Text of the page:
September Revenues Take a Hit

Massachusetts revenues have fallen substantially below budget projections in September, with estimates that the gap could be as high as $200 million. Final figures for the month are not complete, but the figures in hand have set off alarm bells in Boston. The Governor will likely need to submit revised revenue estimates in October, which could lead to a fresh round of mid-stream budget cutting. Local aid accounts could be cut in that process, although Governor Patrick has said that it is to early to tell if local aid will be slashed. Michael Widmer talked of another $500 million dollar gap in this budget. From the Globe:

“Oh, Lordy,’’ said Michael J. Widmer, president of the Massachusetts Taxpayers Foundation, when told of the estimates. “Numbers like this for September suggest [the state’s revenue estimates] could be $500 million or more too high for the year.’’

While we will have to wait for final numbers and do the requisite analysis it appears that state budget folks may have overestimated the revenue from the increased sales tax. Sales data appears to be showing steep declines in retail sales on the Massachusetts side of the border, with a corresponding increase in sales on the New Hampshire side. Customers are voting with their feet, adding millions of dollars in sales for New Hampshire merchants. Nancy Kyle, President of the New Hampshire Retailers Association, summed it up.

“It’s definitely more than usual – the number of out-of-state residents shopping here in recent weeks,’’ Kyle said. “It’s wonderful for New Hampshire retailers. We are ecstatic.’’

And so the revenue news continues to jolt the State, where reserves have plunged and federal stimulus money will be gone soon. Some hard choices are dead ahead.

Globe sales tax story.

Globe Revenue story.

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6 Responses to September Revenues Take a Hit

  1. Jules Gordon says:

    Your Honor,

    The taxes go up and the revenue goes down. Mathematically the formula is:

    R = 1/Tx.
    R = Revenue
    Tx = Taxes

    Now if you do the obvious and lower the tax the Revenue will increase. However, your ‘friends’ will describe such an act as trickle down economy and a tax cut for the rich. Of course sales tax is regressive and the poor folks get on the chin.

    But, of course, being Democrats, the legislature will raise taxes in a useless attempt to recover revenue.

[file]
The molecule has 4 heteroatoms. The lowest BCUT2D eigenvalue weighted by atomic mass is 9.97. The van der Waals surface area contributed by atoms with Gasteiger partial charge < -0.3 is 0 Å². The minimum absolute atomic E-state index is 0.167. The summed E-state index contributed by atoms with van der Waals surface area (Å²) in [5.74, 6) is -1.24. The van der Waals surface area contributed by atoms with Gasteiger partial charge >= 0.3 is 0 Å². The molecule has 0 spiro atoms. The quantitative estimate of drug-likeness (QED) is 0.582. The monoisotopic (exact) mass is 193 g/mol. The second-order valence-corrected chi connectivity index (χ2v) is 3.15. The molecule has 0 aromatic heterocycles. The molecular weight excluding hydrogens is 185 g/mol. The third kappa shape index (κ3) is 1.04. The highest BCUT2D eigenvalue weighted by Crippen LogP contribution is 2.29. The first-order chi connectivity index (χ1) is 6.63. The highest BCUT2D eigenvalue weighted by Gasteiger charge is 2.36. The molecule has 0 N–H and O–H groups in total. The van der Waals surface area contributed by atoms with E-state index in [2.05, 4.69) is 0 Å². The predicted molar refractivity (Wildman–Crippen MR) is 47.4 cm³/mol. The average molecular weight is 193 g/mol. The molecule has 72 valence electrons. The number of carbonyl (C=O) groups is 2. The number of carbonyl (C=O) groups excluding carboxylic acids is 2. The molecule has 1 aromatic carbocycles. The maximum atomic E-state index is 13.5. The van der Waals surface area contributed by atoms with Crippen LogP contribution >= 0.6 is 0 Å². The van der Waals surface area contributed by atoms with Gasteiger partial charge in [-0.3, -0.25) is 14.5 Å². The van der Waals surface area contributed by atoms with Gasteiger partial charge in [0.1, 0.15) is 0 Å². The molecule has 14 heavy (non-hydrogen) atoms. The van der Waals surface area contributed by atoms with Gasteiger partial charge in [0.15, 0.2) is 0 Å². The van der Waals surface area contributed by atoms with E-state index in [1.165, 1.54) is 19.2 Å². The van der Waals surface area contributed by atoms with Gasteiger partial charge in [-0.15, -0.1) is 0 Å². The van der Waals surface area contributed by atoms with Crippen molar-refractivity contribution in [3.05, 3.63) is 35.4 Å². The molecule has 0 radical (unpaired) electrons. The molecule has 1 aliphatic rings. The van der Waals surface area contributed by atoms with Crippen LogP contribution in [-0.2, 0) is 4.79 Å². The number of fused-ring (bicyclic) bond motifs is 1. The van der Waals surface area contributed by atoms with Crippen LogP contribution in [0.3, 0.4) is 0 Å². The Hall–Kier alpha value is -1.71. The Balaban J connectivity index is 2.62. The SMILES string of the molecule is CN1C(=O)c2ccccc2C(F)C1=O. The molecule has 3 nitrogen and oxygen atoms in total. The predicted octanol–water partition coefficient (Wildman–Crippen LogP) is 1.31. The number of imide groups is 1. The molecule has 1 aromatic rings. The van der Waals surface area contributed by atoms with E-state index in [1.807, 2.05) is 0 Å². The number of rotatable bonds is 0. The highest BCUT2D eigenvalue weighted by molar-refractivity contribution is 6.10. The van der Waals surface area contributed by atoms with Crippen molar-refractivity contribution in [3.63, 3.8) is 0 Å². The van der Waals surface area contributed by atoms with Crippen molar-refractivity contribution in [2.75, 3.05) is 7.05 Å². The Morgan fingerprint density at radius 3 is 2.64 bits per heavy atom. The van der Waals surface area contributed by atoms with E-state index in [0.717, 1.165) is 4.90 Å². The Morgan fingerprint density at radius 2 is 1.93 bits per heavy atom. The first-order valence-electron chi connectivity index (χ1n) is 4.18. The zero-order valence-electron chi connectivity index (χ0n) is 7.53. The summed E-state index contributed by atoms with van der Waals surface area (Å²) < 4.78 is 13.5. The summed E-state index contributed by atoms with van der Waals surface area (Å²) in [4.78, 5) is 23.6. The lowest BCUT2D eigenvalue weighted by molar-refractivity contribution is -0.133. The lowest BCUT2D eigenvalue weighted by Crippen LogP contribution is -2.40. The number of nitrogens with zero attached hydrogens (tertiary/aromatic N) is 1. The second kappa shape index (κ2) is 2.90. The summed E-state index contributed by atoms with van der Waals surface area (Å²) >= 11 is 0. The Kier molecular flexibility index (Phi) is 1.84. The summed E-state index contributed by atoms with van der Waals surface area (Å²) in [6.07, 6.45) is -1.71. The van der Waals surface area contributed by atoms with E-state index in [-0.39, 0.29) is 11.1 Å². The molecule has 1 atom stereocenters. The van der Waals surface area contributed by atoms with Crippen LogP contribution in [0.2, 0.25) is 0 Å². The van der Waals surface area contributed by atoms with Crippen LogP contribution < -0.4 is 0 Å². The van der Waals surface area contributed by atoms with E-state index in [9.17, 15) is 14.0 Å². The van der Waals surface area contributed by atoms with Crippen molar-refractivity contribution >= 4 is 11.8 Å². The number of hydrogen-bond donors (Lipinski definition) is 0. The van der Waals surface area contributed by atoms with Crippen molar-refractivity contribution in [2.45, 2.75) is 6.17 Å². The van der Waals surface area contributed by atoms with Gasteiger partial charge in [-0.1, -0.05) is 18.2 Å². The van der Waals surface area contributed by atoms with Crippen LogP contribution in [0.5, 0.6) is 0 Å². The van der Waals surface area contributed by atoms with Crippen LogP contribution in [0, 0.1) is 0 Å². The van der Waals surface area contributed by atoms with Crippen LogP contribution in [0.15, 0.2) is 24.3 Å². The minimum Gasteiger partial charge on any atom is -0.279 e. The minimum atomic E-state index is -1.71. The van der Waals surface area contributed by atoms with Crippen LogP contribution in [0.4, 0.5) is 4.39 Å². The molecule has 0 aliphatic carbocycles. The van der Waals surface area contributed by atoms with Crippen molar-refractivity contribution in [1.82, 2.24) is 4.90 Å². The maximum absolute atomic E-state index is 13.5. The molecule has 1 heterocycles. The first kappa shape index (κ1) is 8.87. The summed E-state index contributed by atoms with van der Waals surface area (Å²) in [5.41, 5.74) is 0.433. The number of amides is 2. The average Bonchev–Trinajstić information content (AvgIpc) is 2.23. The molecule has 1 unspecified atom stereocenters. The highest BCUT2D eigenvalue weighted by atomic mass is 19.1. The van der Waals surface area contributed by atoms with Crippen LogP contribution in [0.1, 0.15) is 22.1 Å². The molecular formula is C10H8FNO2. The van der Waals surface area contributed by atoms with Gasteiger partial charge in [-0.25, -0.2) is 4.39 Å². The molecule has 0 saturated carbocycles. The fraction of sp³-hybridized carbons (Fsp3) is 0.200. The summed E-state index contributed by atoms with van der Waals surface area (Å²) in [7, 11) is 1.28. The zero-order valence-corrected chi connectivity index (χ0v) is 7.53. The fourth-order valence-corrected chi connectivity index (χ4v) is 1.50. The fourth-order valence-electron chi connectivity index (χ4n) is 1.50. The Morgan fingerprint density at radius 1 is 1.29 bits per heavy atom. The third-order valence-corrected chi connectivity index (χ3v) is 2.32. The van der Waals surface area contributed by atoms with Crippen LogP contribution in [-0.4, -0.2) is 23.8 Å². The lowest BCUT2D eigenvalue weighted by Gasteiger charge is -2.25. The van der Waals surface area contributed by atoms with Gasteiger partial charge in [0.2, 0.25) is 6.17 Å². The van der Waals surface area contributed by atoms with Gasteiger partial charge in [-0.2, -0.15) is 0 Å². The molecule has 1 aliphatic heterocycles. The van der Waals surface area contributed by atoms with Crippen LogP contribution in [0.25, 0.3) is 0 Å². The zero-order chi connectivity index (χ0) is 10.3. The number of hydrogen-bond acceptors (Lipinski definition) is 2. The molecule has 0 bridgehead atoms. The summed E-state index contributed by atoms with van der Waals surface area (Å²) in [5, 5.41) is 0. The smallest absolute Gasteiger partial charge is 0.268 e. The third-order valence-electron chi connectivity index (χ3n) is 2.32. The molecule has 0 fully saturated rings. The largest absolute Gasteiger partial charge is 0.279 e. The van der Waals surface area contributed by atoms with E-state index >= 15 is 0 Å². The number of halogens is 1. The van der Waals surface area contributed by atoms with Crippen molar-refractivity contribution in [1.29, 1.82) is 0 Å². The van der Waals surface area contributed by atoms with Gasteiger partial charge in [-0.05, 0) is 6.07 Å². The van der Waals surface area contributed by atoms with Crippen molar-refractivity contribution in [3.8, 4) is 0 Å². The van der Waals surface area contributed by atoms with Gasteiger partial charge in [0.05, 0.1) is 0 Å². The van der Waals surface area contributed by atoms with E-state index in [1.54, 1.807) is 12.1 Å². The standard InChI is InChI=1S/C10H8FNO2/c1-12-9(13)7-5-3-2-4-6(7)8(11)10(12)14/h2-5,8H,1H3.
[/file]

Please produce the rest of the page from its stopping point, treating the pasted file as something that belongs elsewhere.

Can you imagine what will happen when your federal ‘friends’ get hold of Health Care. God save us.

    Jules

    Like

  2. Jules Gordon says:

    Your Honor,
    What went wrong with the calculations that lead to expected revenue from the sales tax increase?

    Jules

    Like

  3. Bill Manzi says:

    Jules,

    Final data is not in, so sales tax revenue breakout is not yet available. But my hunch is that the state may have over estimated sales tax revenue. At one point House budget writers had that number at $900 million. The Senate downgraded to about $600 million. Don’t remember what it finally came in at but in light of some of the sales data being kicked around publicly it is likely still too high.

    Bill

    Like

  4. Ben Nevis says:

    Mr.Mayor, you’ve seen the prilim. numbers and you have a HUNCH that the state may have OVER estimated sales tax revenues! Geeesh, I thought you were a lot sharper than that.:)

    Like

  5. Bill Manzi says:

    Ben.

    I actually have not seen the specific numbers, just the aggregates. Have not seen the sales tax breakout, that is why I said what I did. I also posted this before the month was up.

    Bill

    Like

  6. Jules Gordon says:

    Your Honor,

    I think your are a wonderful manager, but you are deficient as a historian.

    Those guys in Boston, like their big brothers in Washington, never get estimates right. If I’m wrong then name one correct estimate from either legislative body in living memory.

    Here’s the rule (I give it at no charge to you). When ever they come up with a revenue estimate reduce it by 30%. Then prepare for the worst, because all these guys are doing is trying to preserve their jobs.

    Jules

    Like

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